But the 2008 provision cannot be given retroactive effect. This is fundamental. The remedy is not another reconsideration bid at 1032. A new case developed after the 2008 amendment or a proper petition to determine and declare its meaning, effect and application may be the suitable recourse. Some such petitions are now before the Council, with partly new members. We should be afforded a fresh look at the amendment, other related provisions and jurisprudence. Given the sharp diversity of opinions on the matter, we see no end in sight if we accommodate any further attempt to trigger an undue third look at the Decision. That will be detrimental to our function of settling legal questions with finality and it would deprive us of valuable time to devote to other cases of equal importance. As conceded in some of the briefs for the requesting annual conferences and amici curiae, Decision 1032 was valid when (enacted) rendered, the 2008 General Conference revised the language in ¶ 225 to rectify the situation and it intended to remove the discretionary power, with the word “may” in the 2004 Discipline, given to the Pastor in 1032. If so, the appropriate approach is to probe into the significance of the new Disciplinary language, not to overindulge in the old one, which is now moot and academic. At any rate, Decision 1032 will not be a persuasive precedent because of its highly divisive character with a 5:4 voting. The opinions filed either way will not be an authoritative citation, as compared to a unanimous decision or a nearly unanimous one. The best that can be said about it is it provided the Church people an excellent opportunity to exercise their freedom of thought and expression and the Council to exhibit its equanimity in the midst of turmoil and strife. Let the decision rest where it may. Changing metaphors, let us not resurrect a dead horse which, by all indications, may be further beaten up. The 2008 General Conference has given us a new donkey in the modified ¶225. Let us untie and ride on it to bring us to a desirable destination where, hopefully, there would be relative peace so direly needed in these trying times for United Methodists. Let us now move forward with new insights and optimism to face the emerging challenges that lie ahead. This way we remain on track maintaining stability in the Church legal order. There is no need to reconsider, abandon, overturn or withdraw Decision 1032. ACCORDINGLY, I vote to deny reconsideration. RUBEN T. REYES October 30, 2010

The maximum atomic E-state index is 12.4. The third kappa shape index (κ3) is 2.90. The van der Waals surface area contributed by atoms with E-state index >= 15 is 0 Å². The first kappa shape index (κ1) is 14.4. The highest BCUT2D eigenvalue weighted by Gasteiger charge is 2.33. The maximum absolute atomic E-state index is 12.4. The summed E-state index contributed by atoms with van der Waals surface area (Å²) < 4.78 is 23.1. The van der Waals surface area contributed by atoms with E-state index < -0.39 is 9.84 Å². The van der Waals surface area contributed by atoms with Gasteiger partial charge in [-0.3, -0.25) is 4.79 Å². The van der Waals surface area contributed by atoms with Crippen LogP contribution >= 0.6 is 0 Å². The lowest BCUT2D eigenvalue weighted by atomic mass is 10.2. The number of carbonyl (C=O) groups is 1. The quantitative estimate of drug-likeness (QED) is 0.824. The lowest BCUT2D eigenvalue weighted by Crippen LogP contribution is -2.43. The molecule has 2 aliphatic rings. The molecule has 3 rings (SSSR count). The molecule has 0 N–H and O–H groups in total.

Concurring Opinion
I continue to believe that Decision 1032 was wrongly decided. In addition to usurping the legislative authority of the General Conference, the decision ignored longstanding Judicial Council jurisprudence and precedent regarding to the assumption of jurisdiction. Decision 1032 sits atop an ideological fault line within our connection and my disagreement with its holding was made clear in my dissent. Nevertheless, I do not look favorably upon continued requests for the Judicial Council to make new Church law. At this Judicial Council session, now five years after Decision 1032 was rendered, we have been asked in seven separate cases to review or reconsider Decision 1032 in some fashion. Efforts to nuance or explain away the meaning of Decision 1032 through conference policies, resolutions or sophistry do nothing to achieve the true goal of clarifying the issue of inclusive membership for the Church as a whole. The General Conference is the only body authorized and able to resolve the issue for the Church. Although I vigorously dissented from the majority opinion in Decision 1032, I have grown weary of repeated requests for review, reconsideration, and retraction of the decision. The only sensible course available to those who wish for Church law to be different is to work within the Church’s structures to make it so. Annual Conferences and individual members of The United Methodist Church possess the power of petition and should use it whenever issues facing the Church require a full and fair debate. The Judicial Council is not an appropriate body to change Church law. The resolution in this case and others of similar ilk should be ushered through the legislative processes of the General Conference. There is a larger principle at stake. I will not do now the very thing I criticized then. It was wrong for the Judicial Council to legislate then and it would be wrong for the Judicial Council to legislate now. This issue cannot and should not be resolved by judicial fiat. The same thought and energy that annual conferences expend in adopting these tepidly symbolic resolutions should be directed in the future to the legislative processes of the 2012 General Conference and to subsequent sessions of the General Conference if necessary. Albert Einstein taught that the definition of insanity is doing the same thing over and over again and expecting different results. Annual Conferences planning to adopt resolutions requesting the Judicial Council to reconsider Decision 1032 should consider another course. Jon R. Gray I join in this concurrence. Susan T. Henry-Crowe October 30, 2010
Concur In Part and Dissent In Part